Hunting For NDBs In CLE249

YUT - 335 kHz (courtesy: VE3GOP)





It's CLE time once again! This coming weekend the CLE  hunting grounds will be 335.0 - 349.9 kHz.







For those unfamiliar with this monthly activity, a 'CLE' is a 'Co-ordinated Listening Event', as NDB DXers around the world focus their listening time on one small slice of the NDB spectrum.

If you've been meaning to participate in  CLE, then maybe this weekend is a fine time to try! Lately, we've had a lot of first time submissions so you won't be alone!

As well, if you're trying to learn CW, copying NDBs is perfect practice as the identifier speed is generally slow and the letters are repeated again every few seconds!

A nice challenge in this one is to hear YUT - 335 kHz. 'YUT' is located at Repulse Bay, Nunavut, way up on Baffin Island.

'YUT' runs just 25W into a massive vertical and is well-heard throughout North America and parts of northern Europe. Listen for its upper-sideband CW identifier repeated every 10 seconds (with your receiver in the CW mode) on 335.406 kHz.

At this time of the season, summer lightning storms should be drawing down significantly and with some decent propagation there will be many stations to be logged.

When tuning for NDBs, put your receiver in the CW mode and listen for the NDB's CW identifier, repeated every few seconds. Listen for U.S. NDB identifiers approximately 1 kHz higher or lower than the published transmitted frequency since these beacons are modulated with a 1020 Hz tone approximately.

For example, 'AA' near Fargo, ND, transmits on 365 kHz and its upper sideband CW identifier is tuned at 366.025 kHz while its lower sideband CW ident can be tuned at 363.946 kHz. Its USB tone is actually 1025 Hz while its LSB tone is 1054 Hz.

Often, one sideband will be much stronger than the other so if you don't hear the first one, try listening on the other sideband.

Canadian NDBs normally have an USB tone only, usually very close to 400 Hz. They also have a long dash (keydown) following the CW identifier.

All NDBs heard in North America will be listed in the RNA database (updated daily) while those heard in Europe may be found in the REU database. Beacons heard outside of these regions will be found in the RWW database.

From CLE organizer Brian Keyte, G3SIA, comes the details:

Hello all

Our 249th Co-ordinated Listening Event is less than a week away.
Just a normal CLE using a busy range of frequencies.
First-timers' CLE logs will also be very welcome, as always. 

    Days:      Friday 25 October - Monday 28 October
    Times:     Start and end at midday, your LOCAL time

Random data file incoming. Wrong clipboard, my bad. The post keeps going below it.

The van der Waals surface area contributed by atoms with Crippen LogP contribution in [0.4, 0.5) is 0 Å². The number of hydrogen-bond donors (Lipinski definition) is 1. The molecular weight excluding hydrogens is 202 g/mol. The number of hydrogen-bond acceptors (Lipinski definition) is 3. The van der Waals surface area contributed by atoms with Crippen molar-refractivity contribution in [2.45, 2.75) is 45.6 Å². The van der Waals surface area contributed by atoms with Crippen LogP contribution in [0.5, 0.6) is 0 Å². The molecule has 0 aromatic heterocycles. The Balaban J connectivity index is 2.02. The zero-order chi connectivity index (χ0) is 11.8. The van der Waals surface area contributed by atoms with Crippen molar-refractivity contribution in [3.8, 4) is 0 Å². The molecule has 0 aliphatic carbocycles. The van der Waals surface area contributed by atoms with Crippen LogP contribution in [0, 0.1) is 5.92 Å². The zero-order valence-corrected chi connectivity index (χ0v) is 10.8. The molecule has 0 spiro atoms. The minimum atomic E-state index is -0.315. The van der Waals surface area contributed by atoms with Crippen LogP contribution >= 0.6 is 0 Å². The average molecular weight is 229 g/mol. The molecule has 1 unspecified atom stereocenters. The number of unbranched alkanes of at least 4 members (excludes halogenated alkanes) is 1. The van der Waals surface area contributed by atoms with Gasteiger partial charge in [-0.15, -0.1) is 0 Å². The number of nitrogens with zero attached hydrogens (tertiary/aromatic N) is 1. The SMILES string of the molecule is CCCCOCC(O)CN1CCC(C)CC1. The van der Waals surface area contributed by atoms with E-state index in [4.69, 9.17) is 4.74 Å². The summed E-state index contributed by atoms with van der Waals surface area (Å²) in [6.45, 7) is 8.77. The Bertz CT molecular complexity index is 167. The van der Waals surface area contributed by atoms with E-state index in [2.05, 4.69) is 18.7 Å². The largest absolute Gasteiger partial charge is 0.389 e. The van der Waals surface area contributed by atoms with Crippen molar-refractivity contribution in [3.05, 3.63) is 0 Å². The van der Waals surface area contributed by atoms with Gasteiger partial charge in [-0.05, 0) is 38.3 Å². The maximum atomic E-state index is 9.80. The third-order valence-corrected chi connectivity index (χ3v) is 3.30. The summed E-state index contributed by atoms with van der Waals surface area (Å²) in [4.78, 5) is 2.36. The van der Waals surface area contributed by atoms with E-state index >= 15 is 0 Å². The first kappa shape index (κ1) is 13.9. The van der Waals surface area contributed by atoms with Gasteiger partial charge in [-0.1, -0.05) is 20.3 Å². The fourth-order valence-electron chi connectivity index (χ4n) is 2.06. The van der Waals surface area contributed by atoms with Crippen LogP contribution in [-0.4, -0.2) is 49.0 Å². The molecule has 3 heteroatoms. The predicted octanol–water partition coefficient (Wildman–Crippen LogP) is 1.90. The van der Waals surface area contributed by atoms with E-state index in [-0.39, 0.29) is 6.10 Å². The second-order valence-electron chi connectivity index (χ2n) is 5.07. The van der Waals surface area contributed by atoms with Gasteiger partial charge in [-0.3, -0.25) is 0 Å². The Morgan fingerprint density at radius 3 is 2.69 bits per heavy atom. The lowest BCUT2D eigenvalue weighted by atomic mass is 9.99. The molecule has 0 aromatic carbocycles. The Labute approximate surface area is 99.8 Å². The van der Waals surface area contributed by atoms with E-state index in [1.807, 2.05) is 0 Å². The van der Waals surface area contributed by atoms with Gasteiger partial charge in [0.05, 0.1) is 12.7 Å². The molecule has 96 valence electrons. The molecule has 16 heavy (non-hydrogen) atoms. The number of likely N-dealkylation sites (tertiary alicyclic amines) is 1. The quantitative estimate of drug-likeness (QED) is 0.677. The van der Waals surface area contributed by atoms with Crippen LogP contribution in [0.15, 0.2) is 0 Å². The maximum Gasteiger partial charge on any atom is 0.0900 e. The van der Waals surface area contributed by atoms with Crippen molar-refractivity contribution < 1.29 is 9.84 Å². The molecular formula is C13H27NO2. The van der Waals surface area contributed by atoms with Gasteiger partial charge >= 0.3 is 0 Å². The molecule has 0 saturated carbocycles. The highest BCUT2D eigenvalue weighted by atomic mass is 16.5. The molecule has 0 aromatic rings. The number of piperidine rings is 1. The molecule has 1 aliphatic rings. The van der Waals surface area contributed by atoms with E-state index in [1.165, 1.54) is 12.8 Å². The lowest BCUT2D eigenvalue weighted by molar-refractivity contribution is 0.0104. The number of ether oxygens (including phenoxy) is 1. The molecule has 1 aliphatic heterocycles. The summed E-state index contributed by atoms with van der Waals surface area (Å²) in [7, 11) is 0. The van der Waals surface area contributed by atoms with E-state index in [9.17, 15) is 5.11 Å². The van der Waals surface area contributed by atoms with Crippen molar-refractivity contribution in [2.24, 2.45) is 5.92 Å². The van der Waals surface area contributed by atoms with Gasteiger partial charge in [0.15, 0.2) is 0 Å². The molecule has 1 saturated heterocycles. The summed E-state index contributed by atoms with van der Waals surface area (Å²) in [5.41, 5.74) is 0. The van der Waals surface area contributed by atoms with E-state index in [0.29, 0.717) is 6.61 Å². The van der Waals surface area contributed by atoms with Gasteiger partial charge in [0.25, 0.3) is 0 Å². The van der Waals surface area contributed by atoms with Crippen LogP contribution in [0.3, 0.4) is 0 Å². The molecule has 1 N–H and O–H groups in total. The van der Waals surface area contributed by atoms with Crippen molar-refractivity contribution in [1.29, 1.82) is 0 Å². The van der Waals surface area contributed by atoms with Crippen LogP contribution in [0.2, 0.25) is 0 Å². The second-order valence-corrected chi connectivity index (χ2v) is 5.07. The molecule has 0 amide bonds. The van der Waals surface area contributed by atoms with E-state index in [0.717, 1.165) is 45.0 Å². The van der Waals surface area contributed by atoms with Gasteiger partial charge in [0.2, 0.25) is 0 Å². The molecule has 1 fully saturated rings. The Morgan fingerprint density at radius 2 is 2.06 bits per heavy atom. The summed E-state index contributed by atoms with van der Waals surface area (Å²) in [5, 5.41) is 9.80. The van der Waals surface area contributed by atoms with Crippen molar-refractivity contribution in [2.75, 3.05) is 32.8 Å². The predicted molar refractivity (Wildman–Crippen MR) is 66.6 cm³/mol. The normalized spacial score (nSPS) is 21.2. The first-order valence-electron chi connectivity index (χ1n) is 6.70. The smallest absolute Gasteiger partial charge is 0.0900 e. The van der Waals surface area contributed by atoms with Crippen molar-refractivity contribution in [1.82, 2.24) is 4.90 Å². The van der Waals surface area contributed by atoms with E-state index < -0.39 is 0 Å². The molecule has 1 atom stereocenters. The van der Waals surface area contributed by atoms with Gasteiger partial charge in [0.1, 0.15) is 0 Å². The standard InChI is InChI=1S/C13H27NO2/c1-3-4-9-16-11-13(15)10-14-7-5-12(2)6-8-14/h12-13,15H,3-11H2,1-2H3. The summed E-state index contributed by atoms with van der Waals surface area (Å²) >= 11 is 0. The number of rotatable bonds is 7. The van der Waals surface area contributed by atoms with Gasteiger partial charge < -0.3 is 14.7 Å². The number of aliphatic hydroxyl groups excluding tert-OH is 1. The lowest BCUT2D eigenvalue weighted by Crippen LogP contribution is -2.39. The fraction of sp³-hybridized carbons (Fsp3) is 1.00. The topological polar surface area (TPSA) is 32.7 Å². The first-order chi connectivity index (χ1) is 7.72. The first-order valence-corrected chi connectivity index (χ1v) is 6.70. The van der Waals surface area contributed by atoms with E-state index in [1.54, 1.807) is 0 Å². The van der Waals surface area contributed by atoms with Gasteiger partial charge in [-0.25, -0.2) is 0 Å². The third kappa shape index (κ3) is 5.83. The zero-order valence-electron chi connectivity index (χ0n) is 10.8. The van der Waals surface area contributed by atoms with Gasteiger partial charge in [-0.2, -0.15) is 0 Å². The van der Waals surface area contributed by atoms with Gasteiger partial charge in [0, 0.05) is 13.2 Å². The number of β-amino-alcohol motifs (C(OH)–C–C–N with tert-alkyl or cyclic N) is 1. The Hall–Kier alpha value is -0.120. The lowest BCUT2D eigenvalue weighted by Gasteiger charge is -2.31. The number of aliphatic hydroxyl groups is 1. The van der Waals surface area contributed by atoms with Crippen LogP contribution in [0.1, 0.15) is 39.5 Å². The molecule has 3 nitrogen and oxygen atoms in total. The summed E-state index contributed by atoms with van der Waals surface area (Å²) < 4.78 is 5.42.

Range:     335.0 - 349.9 kHz

Please join us wherever you are - just log the NDBs you can identify
having their nominal frequencies in the range (it includes 335 kHz
but not 350 kHz) and any UNIDs that you come across there too.

We last concentrated on these frequencies in CLE233 (June 2018).

Please read the 'Final Details' which will follow on Wednesday.

73   Brian

 (Reminder:  You could use any one remote receiver for your loggings,
stating its location and owner - with their permission if required.
A remote listener may NOT also use another receiver, whether local
or remote, to obtain further loggings for the same CLE).

These listening events serve several purposes. They:
  • determine, worldwide, which beacons are actually in service and on-the-air so the online database can be kept up-to-date
  • determine, worldwide, which beacons are out-of-service or have gone silent since the last CLE covering this range
  • will indicate the state of propagation conditions at the various participant locations
  • will give you an indication of how well your LF/MF receiving system is working
  • give participants a fun yet challenging activity to keep their listening skills honed

The NDB List Group is a great place to learn more about the 'Art of NDB DXing' or to meet other listeners in your region. There is a lot of good information available there and new members are always very welcome. As well, you can follow the results of other CLE participants from night to night as propagation is always an active topic of discussion.

You need not be an NDB List member to participate in the CLEs and all reports, no matter how small, are of much value to the organizers. 

Remember - 'First-time' logs are always VERY welcome!

Reports may be sent to the NDB List Group or e-mailed to CLE co-ordinator, Brian Keyte (G3SIA), whose address appears above. If you are a member of the group, all final results will also be e-mailed and posted there.

Please ... give the CLE a try ... then let us know what NDB's can be heard from your location! Your report can then be added to the worldwide database to help keep it up-to-date.

Have fun and good hunting!




Steve McDonald, VE7SL, is a regular contributor to AmateurRadio.com and writes from British Columbia, Canada. Contact him at [email protected].

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